For instance, we generally believe people have the basic right to govern themselves - to influence the decisions of the government that governs them.  This general belief comes from some observation of human nature, and may be imperfect, but it is trying to account for something real in human nature. 

Then we have the Legal Right to vote, which is based on our government's solution to try to allow people to govern themselves as per our particular flavor of democracy.  That legal right can be taken away, in the case of convicted felons and such.  A resident alien does not have that right in this country, to protect diluting that right of full citizens. 

Even when it comes to the death penalty, the state may execute a person, which can be viewed as a violation of their basic rights, but at the same time it is to protect the basic rights of the public at large from that individual.  (whether or not misguided...different topic)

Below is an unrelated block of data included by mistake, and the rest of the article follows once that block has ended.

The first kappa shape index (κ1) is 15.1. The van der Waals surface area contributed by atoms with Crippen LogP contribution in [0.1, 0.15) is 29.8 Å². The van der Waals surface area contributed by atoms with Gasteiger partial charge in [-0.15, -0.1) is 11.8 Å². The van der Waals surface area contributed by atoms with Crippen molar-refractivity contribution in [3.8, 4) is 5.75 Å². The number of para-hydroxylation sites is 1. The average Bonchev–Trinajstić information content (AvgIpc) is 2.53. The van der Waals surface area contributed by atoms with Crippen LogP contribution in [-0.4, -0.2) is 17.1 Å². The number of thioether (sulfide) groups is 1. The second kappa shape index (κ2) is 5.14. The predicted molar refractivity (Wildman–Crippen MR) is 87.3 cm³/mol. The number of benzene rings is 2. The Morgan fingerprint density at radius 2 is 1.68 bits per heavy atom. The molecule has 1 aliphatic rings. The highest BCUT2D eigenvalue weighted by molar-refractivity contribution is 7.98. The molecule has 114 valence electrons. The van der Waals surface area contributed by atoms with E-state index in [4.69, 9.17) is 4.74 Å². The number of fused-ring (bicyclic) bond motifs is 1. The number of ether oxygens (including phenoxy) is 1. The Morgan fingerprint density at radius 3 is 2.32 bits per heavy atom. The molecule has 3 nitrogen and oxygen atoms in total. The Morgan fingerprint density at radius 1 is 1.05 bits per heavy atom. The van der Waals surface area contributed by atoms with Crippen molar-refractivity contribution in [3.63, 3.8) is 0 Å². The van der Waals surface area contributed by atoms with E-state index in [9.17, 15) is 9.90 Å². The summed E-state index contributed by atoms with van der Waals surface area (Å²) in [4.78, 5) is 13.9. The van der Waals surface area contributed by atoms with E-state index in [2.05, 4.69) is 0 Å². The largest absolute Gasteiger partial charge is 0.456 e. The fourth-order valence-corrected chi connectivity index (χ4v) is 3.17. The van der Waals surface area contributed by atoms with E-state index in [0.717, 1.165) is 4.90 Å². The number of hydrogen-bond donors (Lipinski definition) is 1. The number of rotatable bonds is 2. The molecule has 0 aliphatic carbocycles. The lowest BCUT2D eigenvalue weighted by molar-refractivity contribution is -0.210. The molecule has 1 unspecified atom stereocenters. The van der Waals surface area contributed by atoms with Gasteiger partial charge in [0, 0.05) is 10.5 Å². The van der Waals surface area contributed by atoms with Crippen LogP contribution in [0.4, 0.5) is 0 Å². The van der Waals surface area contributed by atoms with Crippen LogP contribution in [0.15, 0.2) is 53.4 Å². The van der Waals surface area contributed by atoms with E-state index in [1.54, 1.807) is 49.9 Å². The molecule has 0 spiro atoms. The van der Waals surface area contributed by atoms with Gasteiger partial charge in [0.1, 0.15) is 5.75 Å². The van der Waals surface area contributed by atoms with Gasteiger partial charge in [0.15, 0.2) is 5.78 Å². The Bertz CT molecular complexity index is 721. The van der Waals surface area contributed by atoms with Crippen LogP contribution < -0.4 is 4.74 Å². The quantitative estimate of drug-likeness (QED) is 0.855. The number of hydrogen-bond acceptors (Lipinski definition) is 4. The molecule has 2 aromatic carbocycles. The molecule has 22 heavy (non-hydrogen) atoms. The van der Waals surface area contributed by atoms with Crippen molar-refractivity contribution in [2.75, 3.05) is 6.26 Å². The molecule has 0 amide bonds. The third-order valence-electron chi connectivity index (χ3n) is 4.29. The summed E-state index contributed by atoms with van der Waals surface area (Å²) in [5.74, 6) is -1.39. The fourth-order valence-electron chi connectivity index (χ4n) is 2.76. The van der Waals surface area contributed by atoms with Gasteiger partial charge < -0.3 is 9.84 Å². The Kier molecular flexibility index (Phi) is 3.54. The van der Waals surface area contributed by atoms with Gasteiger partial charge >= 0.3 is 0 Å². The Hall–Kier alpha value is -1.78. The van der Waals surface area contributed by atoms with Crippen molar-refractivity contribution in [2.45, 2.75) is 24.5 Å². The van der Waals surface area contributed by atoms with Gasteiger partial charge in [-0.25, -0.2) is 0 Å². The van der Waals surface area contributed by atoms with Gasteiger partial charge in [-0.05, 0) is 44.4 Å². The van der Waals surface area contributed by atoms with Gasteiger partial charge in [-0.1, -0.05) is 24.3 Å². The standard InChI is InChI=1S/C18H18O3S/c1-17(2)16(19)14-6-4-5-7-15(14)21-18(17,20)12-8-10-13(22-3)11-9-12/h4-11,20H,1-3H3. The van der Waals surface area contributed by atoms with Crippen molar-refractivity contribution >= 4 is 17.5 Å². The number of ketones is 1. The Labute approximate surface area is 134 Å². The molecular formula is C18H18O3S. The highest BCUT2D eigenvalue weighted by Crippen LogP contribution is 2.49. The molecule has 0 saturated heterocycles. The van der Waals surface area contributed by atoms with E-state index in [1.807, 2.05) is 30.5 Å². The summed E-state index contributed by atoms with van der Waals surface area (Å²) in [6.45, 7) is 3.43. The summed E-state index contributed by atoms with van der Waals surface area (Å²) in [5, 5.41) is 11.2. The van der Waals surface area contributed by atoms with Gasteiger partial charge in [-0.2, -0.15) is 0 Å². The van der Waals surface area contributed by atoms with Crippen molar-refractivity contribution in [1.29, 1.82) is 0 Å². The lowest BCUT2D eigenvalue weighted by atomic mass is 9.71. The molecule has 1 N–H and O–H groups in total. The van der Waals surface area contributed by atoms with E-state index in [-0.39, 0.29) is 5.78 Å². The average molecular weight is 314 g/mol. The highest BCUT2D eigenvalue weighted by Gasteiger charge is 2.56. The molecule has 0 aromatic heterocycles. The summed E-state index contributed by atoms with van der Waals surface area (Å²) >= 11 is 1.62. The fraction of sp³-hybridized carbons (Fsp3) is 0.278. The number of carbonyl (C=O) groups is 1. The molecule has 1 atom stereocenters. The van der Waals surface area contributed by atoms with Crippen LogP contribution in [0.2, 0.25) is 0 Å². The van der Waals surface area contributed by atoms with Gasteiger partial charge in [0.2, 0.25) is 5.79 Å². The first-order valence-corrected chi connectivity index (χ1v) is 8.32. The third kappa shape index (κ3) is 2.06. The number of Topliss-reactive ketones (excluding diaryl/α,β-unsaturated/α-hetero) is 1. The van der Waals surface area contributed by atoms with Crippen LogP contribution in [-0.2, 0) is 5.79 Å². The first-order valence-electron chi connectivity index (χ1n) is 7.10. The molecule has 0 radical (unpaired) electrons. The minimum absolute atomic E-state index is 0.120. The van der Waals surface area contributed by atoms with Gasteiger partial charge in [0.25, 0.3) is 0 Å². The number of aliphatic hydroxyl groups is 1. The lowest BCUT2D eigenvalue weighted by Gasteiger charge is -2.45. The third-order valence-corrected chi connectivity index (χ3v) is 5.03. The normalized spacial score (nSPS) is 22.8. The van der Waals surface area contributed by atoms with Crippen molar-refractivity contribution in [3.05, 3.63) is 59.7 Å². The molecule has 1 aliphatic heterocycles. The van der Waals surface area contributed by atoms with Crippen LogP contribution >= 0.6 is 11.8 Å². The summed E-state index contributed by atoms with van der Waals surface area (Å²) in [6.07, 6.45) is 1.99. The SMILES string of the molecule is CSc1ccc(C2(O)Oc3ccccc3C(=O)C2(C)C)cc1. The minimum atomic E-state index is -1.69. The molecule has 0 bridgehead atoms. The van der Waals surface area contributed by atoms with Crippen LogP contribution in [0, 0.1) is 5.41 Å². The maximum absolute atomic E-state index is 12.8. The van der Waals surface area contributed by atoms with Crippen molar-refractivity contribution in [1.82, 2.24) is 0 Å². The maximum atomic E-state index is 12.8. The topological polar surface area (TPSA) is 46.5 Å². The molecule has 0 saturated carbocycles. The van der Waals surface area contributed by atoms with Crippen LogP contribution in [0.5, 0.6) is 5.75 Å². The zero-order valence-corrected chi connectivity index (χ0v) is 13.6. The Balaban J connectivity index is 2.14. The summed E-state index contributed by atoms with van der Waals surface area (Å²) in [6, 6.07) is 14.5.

But the concept of basic rights comes from the simple premise that all men (and women) are created equal, and the tendency in human nature to resist against certain acts of oppression.  I'd go so far as to say taxation without representation appears to be inherently unstable due to qualities inherent in human nature. 


So, you can think of legal rights as a means to try to accommodate our best understanding of what appear to be basic human rights.  A society could say "you have no right to defy the Emperor" but, should the Emperor come up to you and ask you to slit your own throat for his amusement, he shouldn't be surprised if you slit his instead.  If he is, then he has little understanding of human nature, and basic human rights.